During the audience, I was only allowed to take pictures from my seat. So I couldn’t take a picture of our group during the audience. Here are three official photos, for which we have purchased the publication rights:
Here is the picture of the thanking word from our Superior General Stan Lubungo.
The handshake of Pope Francis with our Superior General:
Shortly after the Pope had entered the Hall, our superior general, Stan Lubungo, addressed the Holy Father with a word of thanks in the name of the two congregations. Here is the text :
We, the Missionaries of Africa and the Missionary Sisters of Our Lady of Africa feel very honoured to be with you today. This year we are commemorating one hundred and fifty years of our foundation by Cardinal Lavigerie in Algeria. We give thanks to God for all the graces received during these years. We are very grateful, Holy Father, that you spared some time to be with us despite your very busy agenda.
We praise God for our brothers and sisters who, over hundred and fifty years have brought the Catholic faith to many African countries. They helped establish the African clergy and formed many female African congregations in different countries. Today, we are together present in 41 countries, of which 22 are in Africa. We continue to collaborate with the local Church at whose service we are in parishes and in other ministries.
We inaugurated our Jubilee Year on the 8 th of December last year, on the Feast of Mary Immaculate Conception under whose protection our Founder placed our two Institutes. The inauguration took place in Tunisia where Cardinal Lavigerie was also prelate. The closing celebrations will be on 8 th December this year at Namugongo, the shrine of the Uganda Martyrs.
We give thanks to God. The inauguration of our Jubilee coincided with the beatification of the nineteen martyrs of Algeria, among which are four of our brothers who gave their lives to the service of our Muslim brothers and sisters in the country of our foundation.
Holy Father, on this significant Jubilee for our family, we ask for your paternal blessing on our two Institutes and its members where ever they are as we seek to keep alive the charism of our Founder.
We are happy to offer you a representation of the Manga hoe from Burkina Faso. This invention of one of our confreres in the 50s was designed for weeding and ploughing in shallow soil. It represents so well your task to plough and weed the shallow soils of our hearts sowing in them God’s Word.
Missionary Sisters of Our Lady of Africa Missionaries of Africa
Most of us were very excited on Friday the 8th of February, as we were being invited by the successor of Peter at a private audience in the Vatican. The two General Councils, brothers and sisters from the two congregations, a few provincials already in the house for the forthcoming provincials’ encounter with the GC, some 80 persons all together were well in time to meet the Pope at 11am. The number of steps we had to climb was, to the least, very impressive, but finally there we were in the Clementine Hall, waiting for our Brother and Pastor Francis. A very official encounter, very comforting and meaningful to each one of us.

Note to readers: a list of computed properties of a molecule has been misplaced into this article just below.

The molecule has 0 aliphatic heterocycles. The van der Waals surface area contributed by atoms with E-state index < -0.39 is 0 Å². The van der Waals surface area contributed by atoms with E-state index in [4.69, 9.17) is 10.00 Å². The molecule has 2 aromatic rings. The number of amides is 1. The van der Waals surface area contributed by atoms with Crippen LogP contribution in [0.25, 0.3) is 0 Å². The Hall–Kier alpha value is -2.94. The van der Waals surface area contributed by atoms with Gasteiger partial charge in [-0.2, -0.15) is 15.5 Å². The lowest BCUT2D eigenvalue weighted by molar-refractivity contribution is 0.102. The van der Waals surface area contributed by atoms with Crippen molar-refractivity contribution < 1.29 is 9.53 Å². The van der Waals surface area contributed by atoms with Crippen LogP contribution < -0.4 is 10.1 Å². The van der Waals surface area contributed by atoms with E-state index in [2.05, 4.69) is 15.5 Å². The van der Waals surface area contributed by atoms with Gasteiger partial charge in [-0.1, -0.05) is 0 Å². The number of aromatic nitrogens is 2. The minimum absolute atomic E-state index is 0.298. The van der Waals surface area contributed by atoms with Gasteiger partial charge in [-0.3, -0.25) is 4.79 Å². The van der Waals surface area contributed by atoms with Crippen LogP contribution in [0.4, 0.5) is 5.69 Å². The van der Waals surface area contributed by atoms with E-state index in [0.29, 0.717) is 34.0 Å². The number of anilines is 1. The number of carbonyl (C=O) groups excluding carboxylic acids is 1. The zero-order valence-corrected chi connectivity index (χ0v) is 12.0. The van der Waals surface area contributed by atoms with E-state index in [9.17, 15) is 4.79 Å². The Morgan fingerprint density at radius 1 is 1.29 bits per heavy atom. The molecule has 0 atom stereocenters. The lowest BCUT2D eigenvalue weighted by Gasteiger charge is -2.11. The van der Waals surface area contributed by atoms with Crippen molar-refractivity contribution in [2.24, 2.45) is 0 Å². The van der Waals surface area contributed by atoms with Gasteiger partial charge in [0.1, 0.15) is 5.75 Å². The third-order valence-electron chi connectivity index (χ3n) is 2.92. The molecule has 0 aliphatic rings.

Here is the text of his address to us. The original was in Italian, we had a French translation. This English version is a translation from the French by your servant, with the help of the very good software deepl.com
Dear brothers and sisters,,
It is with great joy that I welcome you to the celebration of the 150th anniversary of the foundation of the Society of Missionaries of Africa and the Congregation of the Missionary Sisters of Our Lady of Africa. In thanking your Superiors General for the words they have addressed to me, I wish to express my cordial greetings and spiritual closeness, as well as through you, to all the members of your Institutes, present in Africa and in other parts of the world. Thank you for the service of the mission of the Church, lived with passion and generosity, in fidelity to the evangelical insights of your common founder, Cardinal Lavigerie.
Over the past three years, you have been preparing to celebrate this jubilee. As members of the great “Lavigerie family”, you have returned to your roots, you have looked back on your history with gratitude, to give you the means to live your present commitment with a renewed passion for the Gospel, and to be sowers of hope. With you, I give thanks to God, not only for the gifts he has given to his Church through your Institutes, but also and above all, for the fidelity of his love that you celebrate with this Jubilee. May this Jubilee Year strengthen in you the assurance that “God is faithful, he who has called you to live in communion with his Son, Jesus Christ our Lord” (1 Cor 1:9). May your consecration, your ministry thus be able to manifest concretely, in your fraternal life and in your various commitments, the fidelity of God’s love and its closeness, to sow hope in the hearts of those who are wounded, tested, discouraged, and who feel abandoned so often.